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{ 22 comments… read them below or add one }

Money Beagle May 9, 2012 at 6:43 am

I don’t think student loans are the problem. I think there are two indirect problems: First, taking student loans out on non-education costs. I know people who take loans out to pay for meal plans or to pay for ‘living expenses’ like clothing and entertainment during college. This is trouble. If students looked to taking out loans only for the ‘classroom’ costs, they would likely be manageable. Second problem is not working or staying at home. Many will look at my statement above and say that it’s impossible to go to college and pay for everything else but education in ‘cash’. No, it’s not. You can work to make money to pay for room and board. Or hopefully parents saved up for that portion. If not, go to community college and/or a commuter college to avoid those costs altogether.

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Derek May 9, 2012 at 3:46 pm

I love your comment MB! I agree 100%.

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krantcents May 9, 2012 at 7:55 am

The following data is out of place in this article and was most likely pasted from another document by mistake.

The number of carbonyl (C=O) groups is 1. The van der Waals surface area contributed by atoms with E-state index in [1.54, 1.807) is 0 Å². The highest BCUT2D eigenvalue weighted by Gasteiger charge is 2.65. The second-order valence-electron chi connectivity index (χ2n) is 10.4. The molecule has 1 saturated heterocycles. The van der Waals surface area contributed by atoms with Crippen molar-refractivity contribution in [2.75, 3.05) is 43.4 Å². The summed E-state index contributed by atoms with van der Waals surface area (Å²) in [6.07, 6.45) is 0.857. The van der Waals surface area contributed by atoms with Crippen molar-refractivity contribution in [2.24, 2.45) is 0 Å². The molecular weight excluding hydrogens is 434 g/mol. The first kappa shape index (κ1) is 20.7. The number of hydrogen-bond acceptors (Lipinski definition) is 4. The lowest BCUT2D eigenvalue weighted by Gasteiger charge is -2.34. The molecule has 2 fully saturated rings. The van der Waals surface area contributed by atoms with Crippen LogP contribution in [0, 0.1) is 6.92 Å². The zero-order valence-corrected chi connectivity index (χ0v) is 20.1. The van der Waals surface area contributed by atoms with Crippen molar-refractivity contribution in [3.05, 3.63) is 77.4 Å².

When did the advice become “Go to school, get good grades, and get a safe, secure job?” My advice was go get a good job! I think it is more a sign of the times.

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Derek May 9, 2012 at 3:47 pm

Lol. Yep, the times have changed! Now it almost a requirement to go to college. If you don’t, you’re written off as a failure immediately…unfortunately.

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Frugal Portland May 9, 2012 at 12:36 pm

I feel like student loans are a logical step. If college, then loans. What other options do high school grads have?

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Derek May 9, 2012 at 3:49 pm

I am a believer in paying for college with cash. It’s not easy, but I know it can be done.

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From Shopping to Saving May 10, 2012 at 7:39 am

I plan to take out loans for law school. For one, I do not have the money, and two, it’s my always been my dream. I have done all of the research, calculated my monthly payments when I graduate, and can confidently say that I am okay with it. I will not take out more than I need and I plan to live as frugally as I can. I will also be living at home to save money on rent and food. I do not have any debt from obtaining my undergrad degree, and a higher education is expensive.

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Derek May 18, 2012 at 4:20 am